Fyi, ST Kinetics' 120mm SRAMS has been sold to UAE as part of AGRAB (Scorpion). The 3 man operated AGRAB (click for pix) is a 120mm SRAMS mounted on a BAE Systems RG-31 (10-ton 4x4 armoured and mine-protected vehicle) and it carries 46 mortar rounds in two carousels and has 2 further racks for another 12 rounds. UAE bought 48 AGRABs and associated ammo from a local manufacturer, International Golden Group in a deal worth 390 million dirham (US$106 million).

Last edited by OPSSG; September 1st, 2009 at 05:15 AM.
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Old September 1st, 2009   #17
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No Tanks Jets .. something Shiny ??
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Old September 2nd, 2009   #18
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No Tanks Jets .. something Shiny ??
No. Since our independence on 9 August 1965, the SAF has always been willing to shop for good deals and if a good deal happens to be 2nd hand equipment, we are happy to buy them. Our main focus is developing our people and not shiny equipment. Let me explain.

One, the newest tanks that we have are refurbished Leopard 2A4s from Germany and we bought them 2nd hand. In fact our first tanks, the AMX-13 were also bought 2nd hand in 1969. Today, these modernized and refurbished AMX-13 SM1 tanks are still in service. Therefore, we have some very old equipment.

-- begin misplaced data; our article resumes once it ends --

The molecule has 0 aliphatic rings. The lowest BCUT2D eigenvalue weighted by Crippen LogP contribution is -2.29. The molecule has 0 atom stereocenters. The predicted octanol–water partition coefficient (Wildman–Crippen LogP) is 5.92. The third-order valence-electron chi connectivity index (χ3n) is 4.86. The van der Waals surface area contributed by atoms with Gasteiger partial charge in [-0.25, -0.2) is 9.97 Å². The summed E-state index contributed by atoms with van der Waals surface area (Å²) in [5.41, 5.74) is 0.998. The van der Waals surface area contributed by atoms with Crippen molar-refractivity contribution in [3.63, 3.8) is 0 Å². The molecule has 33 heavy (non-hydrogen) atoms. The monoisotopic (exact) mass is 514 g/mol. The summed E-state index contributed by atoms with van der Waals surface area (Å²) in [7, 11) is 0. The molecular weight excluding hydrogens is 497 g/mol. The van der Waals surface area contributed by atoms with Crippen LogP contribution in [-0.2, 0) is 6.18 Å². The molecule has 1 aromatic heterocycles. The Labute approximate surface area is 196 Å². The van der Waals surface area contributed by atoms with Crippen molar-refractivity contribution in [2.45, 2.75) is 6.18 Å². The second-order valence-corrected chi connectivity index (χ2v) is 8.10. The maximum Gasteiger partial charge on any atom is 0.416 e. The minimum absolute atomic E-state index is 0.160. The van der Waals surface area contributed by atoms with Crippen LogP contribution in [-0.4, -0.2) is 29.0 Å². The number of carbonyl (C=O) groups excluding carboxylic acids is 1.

Two, it took Singapore 20 years before we placed our first order for brand new, top of the line multi-role fighters. We only placed our first order for 8 F-16A/Bs in 1985, under Peace Carvin (the first of which was delivered in 1988). However, we no longer operate these F-16A/Bs, as we have given these A/Bs to Thailand (to thank them for allowing the SAF to use their bases and to train there). Today, Singapore operates over 60 F-16C/Ds and have placed an order 24 F-15SGs.

Three, currently, Singapore does not make tanks or jets. And this thread is about made in Singapore weapons, which would include infantry weapons (SAR-21, Ultimax 100, and the Matador to name a few), the Bionix range of infantry fighting vehicles and Bionix derived support vehicles, the Bronco (see Warthog UOR win thread) and Singapore's own range of artillery pieces. Keep in mind, local weapons are a means of developing our own engineering expertise (in weapons design and manufacturing). Singapre's defence eco-system employs over 2,000 engineers and we intend to occupy a few specific niches - not bad for a small country.